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Why change management is essential to deploy AI in your business  

With more and more companies deploying AI, the impact of AI-powered transformation is clearer than ever. Since AI can have a fundamental impact on how a business operates, proper change management is crucial for successful AI deployment.  

Change is never easy. It’s a process that requires focused efforts, emotional growth among employees, and sustained, long-term attention across management. That’s why proper change management is essential to guide that process towards success. Businesses need structured approaches to move from a current to a desired future state.

Change management is especially important for artificial intelligence transformation projects. AI can have a significant impact on how businesses operate: imagine a company automating part of its customer service system through a chatbot, or a mass production factory using AI to more efficiently calibrate its machines. Consider how much the implementation of AI here could affect the roles people have within these companies. How does AI affect the autonomy people have? Customer service workers might wonder if they’ll still be able to make their own, independent decisions on how to approach customer tickets.  

AI’s potential impact on how people work can lead to an intense emotional resistance. Without properly considering how these changes affect employees, people could feel abandoned, disrespected, and unwanted. The fear of being changed, especially when it affects your livelihood, is a normal human reaction, and it’s the change manager’s responsibility to facilitate overcoming that fear.  

Creating or deploying an AI system is a major investment. If employees (or end customers, for that matter) reject the new AI system, all of the cash you pumped into your new system will have been wasted. This makes AI change a long-term project: even if you deploy a system successfully initially, people should keep using it for the investment to really deliver on its promise. Continuing awareness-building and follow-up training sessions are useful tools to keep people engaged.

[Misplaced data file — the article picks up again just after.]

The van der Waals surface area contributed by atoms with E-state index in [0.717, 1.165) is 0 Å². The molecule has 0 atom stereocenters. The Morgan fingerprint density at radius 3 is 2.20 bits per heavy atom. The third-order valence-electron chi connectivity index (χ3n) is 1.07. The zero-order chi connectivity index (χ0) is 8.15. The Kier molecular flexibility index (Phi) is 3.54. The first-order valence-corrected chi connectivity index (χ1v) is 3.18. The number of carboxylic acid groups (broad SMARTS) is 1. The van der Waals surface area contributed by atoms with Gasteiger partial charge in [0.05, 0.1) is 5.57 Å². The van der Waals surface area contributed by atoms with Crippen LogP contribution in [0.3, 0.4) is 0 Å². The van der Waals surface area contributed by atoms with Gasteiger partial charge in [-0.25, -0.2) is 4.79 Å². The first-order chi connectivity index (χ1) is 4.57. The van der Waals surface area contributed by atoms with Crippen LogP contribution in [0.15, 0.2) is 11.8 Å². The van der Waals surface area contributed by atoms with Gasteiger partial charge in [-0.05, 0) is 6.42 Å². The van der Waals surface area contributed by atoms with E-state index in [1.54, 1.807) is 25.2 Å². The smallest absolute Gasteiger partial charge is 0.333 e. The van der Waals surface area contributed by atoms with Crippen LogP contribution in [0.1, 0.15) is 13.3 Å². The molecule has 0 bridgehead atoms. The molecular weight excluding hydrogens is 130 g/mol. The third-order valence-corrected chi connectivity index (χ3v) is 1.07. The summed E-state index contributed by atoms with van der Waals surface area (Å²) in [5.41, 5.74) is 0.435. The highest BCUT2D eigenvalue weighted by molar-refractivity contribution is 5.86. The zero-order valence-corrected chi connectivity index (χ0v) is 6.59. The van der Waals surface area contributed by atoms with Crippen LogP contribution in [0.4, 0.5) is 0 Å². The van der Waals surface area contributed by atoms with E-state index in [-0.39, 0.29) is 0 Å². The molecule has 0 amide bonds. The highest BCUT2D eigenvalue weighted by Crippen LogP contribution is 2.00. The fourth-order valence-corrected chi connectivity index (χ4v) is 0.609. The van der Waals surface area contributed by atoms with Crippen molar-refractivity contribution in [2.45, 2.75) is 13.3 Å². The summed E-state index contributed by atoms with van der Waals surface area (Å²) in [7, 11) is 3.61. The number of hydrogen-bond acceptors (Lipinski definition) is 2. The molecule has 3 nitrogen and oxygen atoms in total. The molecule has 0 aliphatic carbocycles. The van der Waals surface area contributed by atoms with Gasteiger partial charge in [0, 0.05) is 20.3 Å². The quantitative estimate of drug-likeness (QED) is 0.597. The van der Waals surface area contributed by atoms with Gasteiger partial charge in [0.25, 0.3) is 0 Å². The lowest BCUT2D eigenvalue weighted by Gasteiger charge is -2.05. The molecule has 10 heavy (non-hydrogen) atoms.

Rejection is not the only potential consequence, though. Some employees could subtly disengage from the project and eventually from the company – a process similar to “quiet quitting” – even if they welcome the change at first. Some managers tend to respond to disengagement by imposing stricter rules (like forcing people working from home to report on their work every hour) that could drive people away even faster. That’s why transformation without proper change management leads to disastrous results

What about the timelines for AI projects and change management? Many business leaders want their AI investment to pay off within just a few years. That’s not impossible, but it also means that they have to get their people on board in the change narrative as quickly as possible. So if you build an AI system internally and then just unveil that system out of the blue to the rest of the business (with instructions to immediately start using this new technology), you’ll have to start from scratch to generate user adoption within your company.  

In fact, when you decide to implement a new tool, that’s when the real work starts: you’ll have to start with explaining what it is, why AI is a better way to do things, and what the impact of the new tool is, before the employees even see the new tool. Any company trying to implement AI does not focus sufficiently on awareness-building and expertise as well as guidance throughout the implementation project. Lastly, AI is not a fire-and-forget technology. It requires continuous monitoring, refinement, and awareness-building.  

The same goes for change management: businesses that want to innovate need to have sustained attention for the ways change impacts their processes. That’s also why cookie-cutter, standardized approaches usually don’t work as well as tailor-made approaches. A good change management approach understands the company culture and values, empathizes with its people, and utilizes the right tools at the right time to really pave the way for change to happen.  

In sum, when you’re rolling out an AI project, big or small, you should start working on the human aspect of AI transformation (and how it’ll affect your people) before you finalize the technological part. That’ll accelerate your return on investment, increase user adoption, and deliver the results you want much faster.  

For further insights, check out this related article: AI and Change Management where our colleague Jens Meijen interviewed Erik Leung


Jens Meijen

Jens Meijen

Fulbright Fellow @ Stanford & EU AI Act Consultant at Sparkle

Erik Leung

Erik Leung

Experienced change management specialist

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